Fourth, what happens to children under the tracking system is the schools fault. Schools are not merely responding to differences in ability or willingness to learn by doing the best they can with slow or recalcitrant learners. They frequently mislabel students. Moreover, even when the schools are responding to student characteristics, they may well have created or reinforced those characteristics. If the reader is inclined to see a connection between the fact that teachers of lower-track students spend less time on task and the fact that they spend more on discipline, that is a mistake. At least, it is a mistake if the conclusion is that such students get what they deserve. Even if discipline does crowd out instructional time, we should see this as a response to student attitudes and alienation that the school has had a hand in creating.
The author concludes that our schools and our society are not meritocracies. Rather, the schools function to reproduce and legitimize the injustices of the larger society. They do this by unfair selection procedures, by a differential curriculum and socialization, and by teaching students to blame themselves for their failure. She recommends abolishing tracking, the restoration of a common curriculum, and the development and use of more cooperative forms of learning.
How sound is the authors case? First, it is important to note that the data reported for this study are entirely descriptive. Moreover, the author apparently does not have data on the socioeconomic status (SES) of the children in the study. At least none were reported. This means that no causal hypotheses can be supported by this study and that claims about low SES students are conjectural. This the author openly admits. Nevertheless this has significance for the view we should take of the book. Generally, only the first of the four theses noted above can be adequately supported by the data. The others require extensive interpretation. This interpretation is fortified by reviews of other work on tracking. Thus, to a great extent, the strength of the argument of the book depends on the adequacy of these reviews.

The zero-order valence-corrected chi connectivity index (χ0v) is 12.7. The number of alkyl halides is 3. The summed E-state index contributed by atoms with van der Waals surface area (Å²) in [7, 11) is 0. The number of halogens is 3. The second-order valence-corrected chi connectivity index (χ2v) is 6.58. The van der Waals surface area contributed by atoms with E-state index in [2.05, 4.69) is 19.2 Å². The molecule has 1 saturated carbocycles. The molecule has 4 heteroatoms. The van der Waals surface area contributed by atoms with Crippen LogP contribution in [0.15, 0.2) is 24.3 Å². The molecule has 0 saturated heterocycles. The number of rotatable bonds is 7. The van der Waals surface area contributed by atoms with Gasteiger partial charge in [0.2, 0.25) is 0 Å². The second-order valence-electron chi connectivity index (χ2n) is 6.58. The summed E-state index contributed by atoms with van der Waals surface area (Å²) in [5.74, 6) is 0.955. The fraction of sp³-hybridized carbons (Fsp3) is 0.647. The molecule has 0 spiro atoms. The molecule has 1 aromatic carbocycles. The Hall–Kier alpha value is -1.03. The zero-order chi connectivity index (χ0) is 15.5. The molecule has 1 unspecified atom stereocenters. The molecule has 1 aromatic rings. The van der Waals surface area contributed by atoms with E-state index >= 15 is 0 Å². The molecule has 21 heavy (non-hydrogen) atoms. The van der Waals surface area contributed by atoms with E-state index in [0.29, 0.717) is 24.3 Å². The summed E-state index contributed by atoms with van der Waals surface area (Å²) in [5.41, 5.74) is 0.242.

Unfortunately, the reviews seem to me to be inadequate. They are generally perfunctory. Only the basic conclusions are reported. More alarmingly, the impression is often given that the research on a topic is unanimous and authoritative in areas where in fact there is much controversy. There are, for example, quality studies suggesting that students are not routinely tracked on the basis of racial or socioeconomic characteristics.2 The views of Bowles and Gintis are not self-evident or without their critics.3
Second, there are important philosophical issues raised by the argument that are not adequately recognized or debated. The argument of the book assumes that the basic structure of American society is fundamentally (rather than occasionally or redeemably) unjust. One cannot buy into the social reproduction thesis as thoroughly as the author does without such an assumption. (After all, it is no indictment of schools in a just society that they reproduce that societys social structure.) Yet this claim is not argued and barely acknowledged.